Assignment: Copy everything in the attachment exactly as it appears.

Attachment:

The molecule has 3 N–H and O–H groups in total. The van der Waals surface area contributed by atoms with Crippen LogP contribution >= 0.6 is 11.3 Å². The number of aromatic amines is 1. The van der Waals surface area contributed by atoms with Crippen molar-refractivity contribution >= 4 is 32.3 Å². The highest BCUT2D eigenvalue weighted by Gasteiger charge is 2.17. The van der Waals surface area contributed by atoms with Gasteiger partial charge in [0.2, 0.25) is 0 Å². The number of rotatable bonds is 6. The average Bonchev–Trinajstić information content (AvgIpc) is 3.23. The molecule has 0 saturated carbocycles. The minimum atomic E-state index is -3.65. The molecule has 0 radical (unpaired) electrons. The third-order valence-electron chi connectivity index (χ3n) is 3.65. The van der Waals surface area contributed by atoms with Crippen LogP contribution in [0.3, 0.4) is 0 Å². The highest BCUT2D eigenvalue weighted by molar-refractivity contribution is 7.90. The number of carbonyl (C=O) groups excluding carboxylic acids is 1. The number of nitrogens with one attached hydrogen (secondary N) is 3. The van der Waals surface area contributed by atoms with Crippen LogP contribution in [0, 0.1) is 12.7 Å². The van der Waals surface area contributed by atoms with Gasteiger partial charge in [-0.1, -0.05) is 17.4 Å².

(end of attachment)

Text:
The molecule has 3 N–H and O–H groups in total. The van der Waals surface area contributed by atoms with Crippen LogP contribution >= 0.6 is 11.3 Å². The number of aromatic amines is 1. The van der Waals surface area contributed by atoms with Crippen molar-refractivity contribution >= 4 is 32.3 Å². The highest BCUT2D eigenvalue weighted by Gasteiger charge is 2.17. The van der Waals surface area contributed by atoms with Gasteiger partial charge in [0.2, 0.25) is 0 Å². The number of rotatable bonds is 6. The average Bonchev–Trinajstić information content (AvgIpc) is 3.23. The molecule has 0 saturated carbocycles. The minimum atomic E-state index is -3.65. The molecule has 0 radical (unpaired) electrons. The third-order valence-electron chi connectivity index (χ3n) is 3.65. The van der Waals surface area contributed by atoms with Crippen LogP contribution in [0.3, 0.4) is 0 Å². The highest BCUT2D eigenvalue weighted by molar-refractivity contribution is 7.90. The number of carbonyl (C=O) groups excluding carboxylic acids is 1. The number of nitrogens with one attached hydrogen (secondary N) is 3. The van der Waals surface area contributed by atoms with Crippen LogP contribution in [0, 0.1) is 12.7 Å². The van der Waals surface area contributed by atoms with Gasteiger partial charge in [-0.1, -0.05) is 17.4 Å².